Random and not so random musings from a 5th generation NE Missourian who became a 1st generation Episcopalian. Let the good times roll!

Exodus 32:9:

"The Lord said to Moses, “I have seen this people, how stiff-necked they are."

I got off the phone a few nights ago with someone who was exasperated with the health of a person in his extended family. We all have them in our circle of extended family and friends. The person who can't seem to give up smoking despite being on oxygen for emphysema, the person who got the six-vessel bypass graft and seems dead set on clogging it up again, the person who won't cut down or quit drinking so much, the person who the word "diet" is meaningless.

Many of us are at an age where we are caregivers for the elderly or infirm, and there is the constant battle there--"forgetting" to take medicine, driving when they shouldn't be, checking him/herself AWOL from the hospital, or assisted living place, telling the caregiver one thing and the doctor another--well, the list is endless.

Others are dealing with stiff-necked-ness in the next generation--everything from toddlers sticking their hand on hot coals despite saying "No, no--that's hot," to teenagers who promised to be home at 11 p.m. who are still out and about at 1:30 a.m.

We are, indeed, a stiff-necked people.

It's an old, old refrain..."You're not the boss of me."

When you get right down to it, we're not any better at obeying God than we are at obeying anyone else.

Sometimes, I think it's that word "obey" that sticks in our collective craws. It sounds like dog training.

Let's look at that word a moment. The Latin root for the word "obey" is oboedio, which is more literally translated into "To listen and comply." If we go back further into the Hebrew, a word that is frequently translated into "obey" in English is the Hebrew word shamar, which means to listen and act upon what is heard.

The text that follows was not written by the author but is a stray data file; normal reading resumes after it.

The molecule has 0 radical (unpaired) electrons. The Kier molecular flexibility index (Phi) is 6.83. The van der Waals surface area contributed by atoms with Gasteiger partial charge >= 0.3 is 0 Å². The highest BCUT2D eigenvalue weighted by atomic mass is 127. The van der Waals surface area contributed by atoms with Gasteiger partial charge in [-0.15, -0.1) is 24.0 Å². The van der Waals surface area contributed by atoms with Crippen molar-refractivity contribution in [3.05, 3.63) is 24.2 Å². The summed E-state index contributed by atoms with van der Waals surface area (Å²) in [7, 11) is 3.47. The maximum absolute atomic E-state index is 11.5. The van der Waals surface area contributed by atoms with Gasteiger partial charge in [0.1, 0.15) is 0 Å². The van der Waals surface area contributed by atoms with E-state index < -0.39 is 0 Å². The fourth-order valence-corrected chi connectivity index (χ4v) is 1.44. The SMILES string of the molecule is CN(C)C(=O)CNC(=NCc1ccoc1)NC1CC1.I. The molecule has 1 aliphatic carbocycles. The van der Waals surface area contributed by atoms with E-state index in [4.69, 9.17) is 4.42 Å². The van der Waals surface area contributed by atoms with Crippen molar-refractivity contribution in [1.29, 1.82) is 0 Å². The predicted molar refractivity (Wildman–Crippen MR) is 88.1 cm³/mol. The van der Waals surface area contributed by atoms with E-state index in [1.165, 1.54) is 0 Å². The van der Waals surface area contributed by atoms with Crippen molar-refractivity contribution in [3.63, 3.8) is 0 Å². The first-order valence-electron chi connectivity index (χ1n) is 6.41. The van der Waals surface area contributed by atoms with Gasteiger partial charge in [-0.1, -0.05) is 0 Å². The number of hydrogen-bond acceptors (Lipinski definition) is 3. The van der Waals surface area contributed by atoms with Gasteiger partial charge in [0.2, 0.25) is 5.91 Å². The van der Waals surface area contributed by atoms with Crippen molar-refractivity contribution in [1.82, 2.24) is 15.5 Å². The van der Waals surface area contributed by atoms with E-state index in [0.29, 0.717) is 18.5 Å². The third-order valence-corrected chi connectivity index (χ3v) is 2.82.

In short, obeying is not simply "submitting." It means to hear something in a way we didn't hear it before, and to DESIRE to change as a result of having heard it differently, and thereby changing...and really, all we ever willingly obey, is love. Sure, people "submit" to fear by their actions but their hearts and minds are not on board. Let's look at that word..."submit" well. It is actually a combination of two Latin roots, "sub" (as in "under") and "mittere" (to send.) It is simply the action of "sending ourselves under" the will of something else.

It's an interesting concept to think that we are changed and others are changed by LISTENING rather than saying or doing or arranging or orchestrating.

When we see things in others that we think need to be changed...

1. How much did we listen to God about that, before we set out to working on it? Does that other person need to be changed, or do WE need to be changed?
2. If we felt we were supposed to be part of that agent of change, are we really listening to what that person is telling us about "where he/she is at the moment?"
3. When we set out to be part of the change, have we considered how to say it or do it in a way that opens the other person up to truly LISTENING, or do we keep doing or saying in the way we are accustomed to doing/saying it?

When we see things in ourselves that we think need to be changed...

1. Again, how much have we discussed this with God FIRST?
2. What has God placed in front of us for our consideration already? What might he have told us that we promptly ignored?
3. Are we truly listening to what those we love and trust are telling us?

Sometimes I wonder what would happen if we all listened instead of trying to steer all the time.



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Kirksville, Missouri, United States
I'm a longtime area resident of that quirky and wonderful place called Kirksville, MO and am wondering what God has hiding round the next corner in my life.

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